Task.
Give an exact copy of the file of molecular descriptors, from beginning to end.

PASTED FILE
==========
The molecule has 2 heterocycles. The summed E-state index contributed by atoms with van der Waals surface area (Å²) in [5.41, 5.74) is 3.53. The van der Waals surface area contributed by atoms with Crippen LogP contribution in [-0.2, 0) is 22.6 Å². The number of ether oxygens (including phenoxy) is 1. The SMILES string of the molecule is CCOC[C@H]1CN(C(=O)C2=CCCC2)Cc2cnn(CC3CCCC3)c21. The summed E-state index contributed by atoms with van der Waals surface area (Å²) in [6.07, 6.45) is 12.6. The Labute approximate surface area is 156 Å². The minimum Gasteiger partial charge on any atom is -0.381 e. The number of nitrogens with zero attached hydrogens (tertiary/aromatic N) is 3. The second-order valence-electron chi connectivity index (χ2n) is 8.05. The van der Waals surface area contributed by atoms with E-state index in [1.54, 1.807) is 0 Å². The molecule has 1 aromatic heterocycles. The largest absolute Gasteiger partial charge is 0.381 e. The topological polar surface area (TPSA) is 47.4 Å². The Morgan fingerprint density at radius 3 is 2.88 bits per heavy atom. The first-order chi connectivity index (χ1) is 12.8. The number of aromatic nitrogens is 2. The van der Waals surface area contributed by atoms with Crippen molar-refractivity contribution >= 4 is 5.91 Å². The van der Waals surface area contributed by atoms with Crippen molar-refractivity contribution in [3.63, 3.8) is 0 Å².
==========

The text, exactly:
The molecule has 2 heterocycles. The summed E-state index contributed by atoms with van der Waals surface area (Å²) in [5.41, 5.74) is 3.53. The van der Waals surface area contributed by atoms with Crippen LogP contribution in [-0.2, 0) is 22.6 Å². The number of ether oxygens (including phenoxy) is 1. The SMILES string of the molecule is CCOC[C@H]1CN(C(=O)C2=CCCC2)Cc2cnn(CC3CCCC3)c21. The summed E-state index contributed by atoms with van der Waals surface area (Å²) in [6.07, 6.45) is 12.6. The Labute approximate surface area is 156 Å². The minimum Gasteiger partial charge on any atom is -0.381 e. The number of nitrogens with zero attached hydrogens (tertiary/aromatic N) is 3. The second-order valence-electron chi connectivity index (χ2n) is 8.05. The van der Waals surface area contributed by atoms with E-state index in [1.54, 1.807) is 0 Å². The molecule has 1 aromatic heterocycles. The largest absolute Gasteiger partial charge is 0.381 e. The topological polar surface area (TPSA) is 47.4 Å². The Morgan fingerprint density at radius 3 is 2.88 bits per heavy atom. The first-order chi connectivity index (χ1) is 12.8. The number of aromatic nitrogens is 2. The van der Waals surface area contributed by atoms with Crippen molar-refractivity contribution >= 4 is 5.91 Å². The van der Waals surface area contributed by atoms with Crippen molar-refractivity contribution in [3.63, 3.8) is 0 Å².